This fall, the Storehouse set a new record for the number of households provided food in a one-month period. In total, we provided free groceries to 3,109 households in November 2023. Of note, those are households, not people, so the number is higher. Our records indicate that adds up to 6,130 people, including 3,127 children. While the Storehouse is proud to continue to meet this need in our community, thanks to donors and volunteers, this speaks to the increased need for food pantry services. Further, these record numbers of food pantry clients are part of a continuing trend across the United States.

By the Numbers: Food Insecurity

According to data from the United States Department of Agriculture, 12.8% of U.S. households experienced food insecurity in 2022, compared to 10.7% in 2021. In households with children under the age of 18, an alarming 17.3% were affected by food insecurity. Although the USDA’s numbers for 2023 have yet to be published, the numbers are expected to be similar if not increasing.

In New Mexico, the data is also troubling for food insecurity. According to Feeding America, 285,220 New Mexicans are facing hunger. Worse, 90,490 of those people are children. One in 5 children in our state experience hunger.

record numbers of households served graphic showing photos of families getting food as well as Storehouse team members. 3109 households

Benefits, Inflation, & Employment Woes

Food insecurity is hitting record levels for multiple reasons. In the spring of 2023, the expanded Supplemental Nutrition Assistance Program (SNAP) benefits created during the pandemic came to an end. Those additional dollars for families and individuals on SNAP stopped when the Federal Public Health Emergency ended. Although these additional benefits ended, the needs did not. Low income families found themselves with less SNAP funds to buy food. In turn, record numbers of people relied on hunger organizations to supplement the groceries they were able to buy.

Inflation, which decreases purchasing power, also had an impact. According to the Bureau of Labor Statistics, inflation has risen 3.1% over the last 12 months. Ultimately, this affects the amount of groceries people can buy.

Finally, employment issues matter when it comes to hunger. Unemployment rates have dropped since their peak in April 2020, but the unemployment rate in New Mexico remains higher than the national average. According to an August 2023 review by the New Mexico Department of Workforce Solutions, New Mexico still ranks number 11 in the United States for the highest unemployment rate.

Record Numbers During the Holidays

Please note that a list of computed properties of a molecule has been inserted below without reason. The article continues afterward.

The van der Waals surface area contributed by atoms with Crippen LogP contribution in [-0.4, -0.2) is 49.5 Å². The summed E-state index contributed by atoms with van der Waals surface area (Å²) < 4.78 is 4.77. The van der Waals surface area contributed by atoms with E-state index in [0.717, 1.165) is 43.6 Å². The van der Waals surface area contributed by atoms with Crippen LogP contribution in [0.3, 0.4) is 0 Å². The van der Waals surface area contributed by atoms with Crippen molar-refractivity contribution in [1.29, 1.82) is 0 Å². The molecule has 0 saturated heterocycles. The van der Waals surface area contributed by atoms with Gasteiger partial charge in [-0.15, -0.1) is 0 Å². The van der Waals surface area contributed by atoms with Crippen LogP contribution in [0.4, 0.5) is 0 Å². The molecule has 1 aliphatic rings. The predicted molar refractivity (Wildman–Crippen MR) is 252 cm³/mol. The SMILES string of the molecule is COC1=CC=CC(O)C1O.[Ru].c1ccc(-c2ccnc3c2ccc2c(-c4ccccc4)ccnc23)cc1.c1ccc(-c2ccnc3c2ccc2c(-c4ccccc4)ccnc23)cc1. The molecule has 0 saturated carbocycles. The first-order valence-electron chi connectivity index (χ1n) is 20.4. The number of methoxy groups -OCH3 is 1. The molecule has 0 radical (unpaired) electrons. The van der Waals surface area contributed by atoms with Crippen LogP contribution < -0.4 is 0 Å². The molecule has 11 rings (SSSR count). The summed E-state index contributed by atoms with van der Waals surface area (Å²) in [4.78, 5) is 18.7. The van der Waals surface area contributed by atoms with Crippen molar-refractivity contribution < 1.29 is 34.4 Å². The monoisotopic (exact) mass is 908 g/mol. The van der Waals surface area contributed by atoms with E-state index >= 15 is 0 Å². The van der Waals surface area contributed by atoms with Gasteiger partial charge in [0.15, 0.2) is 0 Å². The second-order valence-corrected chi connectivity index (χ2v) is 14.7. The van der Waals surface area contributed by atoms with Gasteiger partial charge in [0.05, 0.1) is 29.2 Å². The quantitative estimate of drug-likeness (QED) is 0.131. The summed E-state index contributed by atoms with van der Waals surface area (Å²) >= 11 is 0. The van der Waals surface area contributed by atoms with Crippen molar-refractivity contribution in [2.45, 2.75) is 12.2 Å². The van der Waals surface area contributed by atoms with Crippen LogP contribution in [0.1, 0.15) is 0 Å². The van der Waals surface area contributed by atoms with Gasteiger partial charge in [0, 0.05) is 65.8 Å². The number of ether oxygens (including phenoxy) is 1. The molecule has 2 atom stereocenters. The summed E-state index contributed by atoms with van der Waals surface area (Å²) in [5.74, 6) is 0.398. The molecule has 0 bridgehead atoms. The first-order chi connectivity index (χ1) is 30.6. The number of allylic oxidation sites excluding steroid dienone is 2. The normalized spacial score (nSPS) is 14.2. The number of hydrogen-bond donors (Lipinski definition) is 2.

The last record set at the Storehouse for numbers of households served was in November 2019. Of course, that aligns with the new record in November 2023. Both occurred during the holiday season. While families work to balance their budgets for groceries throughout the year, the holiday season presents additional challenges.

First, the holidays have societal expectations for certain foods or provide special meals based on holiday or family traditions. During most of the year you might be able to make a pot of beans and red chile and eat it for several days in a row. However, that’s not true during the holidays. Thanksgiving is known as “Turkey Day” because of the expectation to serve a big turkey and a bunch of traditional side dishes. Those costs are outside the usual weekly budget, so more people turn to food pantries. In fact, the Storehouse gave out 1,060 turkeys to local families the week leading up to Thanksgiving this year. Of course, we included side dish essentials, too.

Help us Tackle Record Numbers of Clients

With the record numbers of people who need food pantry support coming to the Storehouse, we could use your help. There are lots of key ways you can make a difference. First, you can volunteer at the Storehouse. We accept individual volunteers, families, or groups of up to 15 people. Volunteers must be 12 years or older. Second, you can host a food drive. This can be as simple as putting a box out in your lobby or even your yard to collect donations. Great items to give include peanut butter, canned tuna or chicken, chunky soups or stews, or canned fruits and vegetables. Of course, any shelf stable food will help. (Please skip items in glass containers as they break too easily when piled into bins.) To learn about hosting a food drive or volunteering at the Storehouse, call (505) 842-6491 or email

Finally, financial donations go the longest way in our fight against hunger. Every dollar donated can help us provide 5 meals. This holiday season, Sandia Area Federal Credit Union is matching gifts so your donation can go twice as far. Give today on our donate page to boost that campaign. Together we can help feed local families this holiday season and well into the new year.

Do You & Your Family Need Food?

If you and your family are skipping meals, please know we are here to help. The Storehouse is currently open Wednesday, Friday, and Saturday mornings from 9am to noon. First time clients must fill out some quick paperwork and bring their photo I.D. Clients can visit the food pantry once per month. We are located at 106 Broadway Blvd SE in downtown Albuquerque, just south of Central. We will be closed on Saturday, December 23, 2023. To view our full calendar and get more information, visit our Need Food page.